ITEM: E&E Gen2 Pack
Many thanks to my wallet, my boss for paying me huge amounts of coin, and my smart decisions as a younger bloke to not become ensnared with women of ill-repute and their evil, nefarious plans of having children to me. I’d also like to thank the economic genius that has allowed the Australian dollar to gain close to parity to the mighty greenback.
Many thanks to Ganny for my custom velcro name tape. Very cool, I can now declare myself as a true geardo now I have my interwebs user-name on my kit.
Made from the 1000D cordura, the Kifaru E&E is intended as a small “Escape and Evasion” type pack for vehicle and aircrew to pick up from disabled transport and have sufficient stores to survive until extraction. It takes up little space in environments that are traditionally very cramped working environments.
Dimensions are 36cm high, 24cm wide, and 10cm deep.
Harness is a very simple flat webbing affair, with a simple sternum strap and tri-glide type buckles for strap adjustment. There is an option to upgrade these simple, basic straps to a padded model. This is what I did when I ordered the E&E. Although, be advised, upgrading the straps is up to the customer. So if you’re like me, and not to be trusted with scissors and other sharp objects, make sure you have some sort of adult supervision nearby if you’re going to be upgrading the straps.
The padded straps are as used on the X-Ray pack from the Kifaru stable. Quite nice, contoured straps that work well.
One thing to note on the harness, is the length of the straps are sufficient for different users of any size. This means that the E&E should easily fit over anything worn, such as body armour.
A tubular webbing grab handle is fitted to the top of the pack. It’s quite easy on the hands, and won’t cut like most flat webbing strap does when used under a decent load.
Five rows of PALS are sewn onto the outside surface of the E&E pack. Access is via full length panel zip, backed up by adjustable fastex buckles. These fastex compression straps have another use to attach the E&E to the outside of your patrol pack via the Kifaru Dock & Lock system. If you use this E&E pack as a “go-bag” to carry extra items if the main patrol pack needs to be dumped, this is a nice, quick system to use.
It also allows the E&E to be used as an external pocket on your large pack or any kind of vest, like armour carriers.
On the top of the pack is a Velcro patch for ID and other assorted patches.
There is a pocket on the pack for hydration bladder, or can be used to stow flat objects such as maps or paperwork. The straps can also be stowed in this area whilst the E&E pack is stowed in a vehicle to prevent any snagging on rapid egress/bailout.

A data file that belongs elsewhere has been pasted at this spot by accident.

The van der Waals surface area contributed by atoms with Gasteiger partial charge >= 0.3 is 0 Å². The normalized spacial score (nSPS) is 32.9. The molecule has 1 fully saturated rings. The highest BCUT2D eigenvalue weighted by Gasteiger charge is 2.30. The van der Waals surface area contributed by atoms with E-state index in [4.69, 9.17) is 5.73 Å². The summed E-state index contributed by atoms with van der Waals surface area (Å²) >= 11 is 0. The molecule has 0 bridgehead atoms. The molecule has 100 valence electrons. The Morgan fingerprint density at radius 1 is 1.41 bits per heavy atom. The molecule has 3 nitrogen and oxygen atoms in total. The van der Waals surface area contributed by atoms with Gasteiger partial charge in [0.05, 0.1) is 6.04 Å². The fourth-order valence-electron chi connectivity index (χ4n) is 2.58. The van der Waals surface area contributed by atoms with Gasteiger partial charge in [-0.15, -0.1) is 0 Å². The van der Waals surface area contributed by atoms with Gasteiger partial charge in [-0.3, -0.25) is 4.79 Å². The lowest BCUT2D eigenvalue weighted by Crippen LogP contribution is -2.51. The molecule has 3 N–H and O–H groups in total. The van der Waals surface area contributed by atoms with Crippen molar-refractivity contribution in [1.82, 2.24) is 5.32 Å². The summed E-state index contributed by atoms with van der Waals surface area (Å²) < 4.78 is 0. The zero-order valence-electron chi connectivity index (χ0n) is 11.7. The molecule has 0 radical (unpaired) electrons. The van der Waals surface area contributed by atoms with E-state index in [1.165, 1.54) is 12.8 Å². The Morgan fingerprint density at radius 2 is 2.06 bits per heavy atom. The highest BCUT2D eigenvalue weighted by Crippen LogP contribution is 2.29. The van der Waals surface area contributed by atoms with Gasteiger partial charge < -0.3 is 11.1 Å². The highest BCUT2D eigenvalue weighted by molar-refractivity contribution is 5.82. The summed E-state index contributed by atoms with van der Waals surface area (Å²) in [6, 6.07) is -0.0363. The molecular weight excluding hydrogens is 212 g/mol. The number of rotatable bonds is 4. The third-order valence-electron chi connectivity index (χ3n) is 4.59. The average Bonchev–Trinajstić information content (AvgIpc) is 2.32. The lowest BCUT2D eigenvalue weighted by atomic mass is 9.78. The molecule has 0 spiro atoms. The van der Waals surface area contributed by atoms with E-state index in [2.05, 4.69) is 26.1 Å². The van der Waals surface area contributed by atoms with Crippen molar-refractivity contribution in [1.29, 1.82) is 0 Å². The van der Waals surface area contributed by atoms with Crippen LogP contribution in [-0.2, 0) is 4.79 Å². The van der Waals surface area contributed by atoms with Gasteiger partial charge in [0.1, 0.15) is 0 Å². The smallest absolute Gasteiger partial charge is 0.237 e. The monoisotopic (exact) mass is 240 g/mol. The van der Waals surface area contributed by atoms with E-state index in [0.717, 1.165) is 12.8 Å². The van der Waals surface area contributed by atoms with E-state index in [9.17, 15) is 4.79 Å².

After my use of the Plat-a-tac Alpha pack, I was searching for something slightly smaller and of higher quality to use as a go-bag.
Nowadays, I want a small pack to carry some extra water, ammunition, rations and clothing (only to suit local climactic conditions) away from my main patrol pack. I don’t carry too much kit such as manpack radios or anything like that nowadays.
I’ve been wearing mine around for some daywalking in the bush, and training pack walks. I generally load it up with 2L of water, a meal or two, toggle rope, extra ammo, hootchie cord and cleaning kit (along with my bottle of Slip2000 weapons lube).
I could see this pack being used to carry a manpack radio, provided the radio itself would actually fit within the pack. I’m pretty sure the E&E is too narrow to accept anything like Wagtail or Raven radios currently in Australian service. In this role, it could prove useful.
Very compact, extremely well made design.
With the upgraded harness straps, comfort is increased. The PALS channels have allowed me to fit two SORD pouches to better suit my load. The pouches are placed to ease any stress on the zip (you all know my dislike of zips on fighting load), and only hold light, bulky items, since canteens in them tend to overbalance the load.
A useful load can be carried well within the shoulders of the wearer. This makes the E&E very handy for tight, confined spaces.
Due to the construction, she’s a heavy little thing for it’s size!! I really noticed this when I had a Christmas moment of opening the packaging after the postie had managed to find my house. Mind you, since the pack is 1000D material, this is no big surprise.
Quite expensive, especially given the fluctuation of the Australian dollar versus the mighty greenback. However, since I’m young (‘ish), single, not paying for any children and earning good coin, this is not as much of an issue for me.
Nice little pack that would suit aircrew, vehicle mounted personnel and those interested in trying to keep carried equipment to a minimum.
Unlike my Plat-a-tac Alpha, this one is a keeper.
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